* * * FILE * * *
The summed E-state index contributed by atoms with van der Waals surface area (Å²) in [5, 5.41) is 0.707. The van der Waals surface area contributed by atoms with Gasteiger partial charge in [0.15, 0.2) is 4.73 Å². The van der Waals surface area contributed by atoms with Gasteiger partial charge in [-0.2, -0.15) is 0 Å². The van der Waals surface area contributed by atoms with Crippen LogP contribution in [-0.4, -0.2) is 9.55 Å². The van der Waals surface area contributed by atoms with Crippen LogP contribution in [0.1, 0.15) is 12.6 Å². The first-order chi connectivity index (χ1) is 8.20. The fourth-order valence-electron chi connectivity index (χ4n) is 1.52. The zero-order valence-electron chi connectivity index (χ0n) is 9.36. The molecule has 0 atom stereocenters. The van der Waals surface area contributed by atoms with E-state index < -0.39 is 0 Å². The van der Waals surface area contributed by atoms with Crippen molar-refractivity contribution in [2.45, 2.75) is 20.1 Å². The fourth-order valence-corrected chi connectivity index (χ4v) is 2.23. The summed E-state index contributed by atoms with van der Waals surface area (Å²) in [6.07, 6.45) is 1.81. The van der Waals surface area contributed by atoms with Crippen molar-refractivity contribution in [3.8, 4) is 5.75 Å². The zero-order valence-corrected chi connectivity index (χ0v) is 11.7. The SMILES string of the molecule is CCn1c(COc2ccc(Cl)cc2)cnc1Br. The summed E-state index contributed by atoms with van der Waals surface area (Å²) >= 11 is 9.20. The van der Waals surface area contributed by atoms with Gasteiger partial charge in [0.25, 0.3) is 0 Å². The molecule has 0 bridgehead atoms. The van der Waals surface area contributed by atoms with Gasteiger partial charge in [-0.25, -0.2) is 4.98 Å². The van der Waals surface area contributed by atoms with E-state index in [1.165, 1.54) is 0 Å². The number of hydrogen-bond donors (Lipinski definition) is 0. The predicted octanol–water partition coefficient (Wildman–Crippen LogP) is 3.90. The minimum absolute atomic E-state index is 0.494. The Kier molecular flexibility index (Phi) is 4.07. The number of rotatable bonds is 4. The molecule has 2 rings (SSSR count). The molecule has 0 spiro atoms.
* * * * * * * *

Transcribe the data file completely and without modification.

The summed E-state index contributed by atoms with van der Waals surface area (Å²) in [5, 5.41) is 0.707. The van der Waals surface area contributed by atoms with Gasteiger partial charge in [0.15, 0.2) is 4.73 Å². The van der Waals surface area contributed by atoms with Gasteiger partial charge in [-0.2, -0.15) is 0 Å². The van der Waals surface area contributed by atoms with Crippen LogP contribution in [-0.4, -0.2) is 9.55 Å². The van der Waals surface area contributed by atoms with Crippen LogP contribution in [0.1, 0.15) is 12.6 Å². The first-order chi connectivity index (χ1) is 8.20. The fourth-order valence-electron chi connectivity index (χ4n) is 1.52. The zero-order valence-electron chi connectivity index (χ0n) is 9.36. The molecule has 0 atom stereocenters. The van der Waals surface area contributed by atoms with E-state index < -0.39 is 0 Å². The van der Waals surface area contributed by atoms with Crippen molar-refractivity contribution in [2.45, 2.75) is 20.1 Å². The fourth-order valence-corrected chi connectivity index (χ4v) is 2.23. The summed E-state index contributed by atoms with van der Waals surface area (Å²) in [6.07, 6.45) is 1.81. The van der Waals surface area contributed by atoms with Crippen molar-refractivity contribution in [3.8, 4) is 5.75 Å². The zero-order valence-corrected chi connectivity index (χ0v) is 11.7. The SMILES string of the molecule is CCn1c(COc2ccc(Cl)cc2)cnc1Br. The summed E-state index contributed by atoms with van der Waals surface area (Å²) >= 11 is 9.20. The van der Waals surface area contributed by atoms with Gasteiger partial charge in [0.25, 0.3) is 0 Å². The molecule has 0 bridgehead atoms. The van der Waals surface area contributed by atoms with Gasteiger partial charge in [-0.25, -0.2) is 4.98 Å². The van der Waals surface area contributed by atoms with E-state index in [1.165, 1.54) is 0 Å². The number of hydrogen-bond donors (Lipinski definition) is 0. The predicted octanol–water partition coefficient (Wildman–Crippen LogP) is 3.90. The minimum absolute atomic E-state index is 0.494. The Kier molecular flexibility index (Phi) is 4.07. The number of rotatable bonds is 4. The molecule has 2 rings (SSSR count). The molecule has 0 spiro atoms.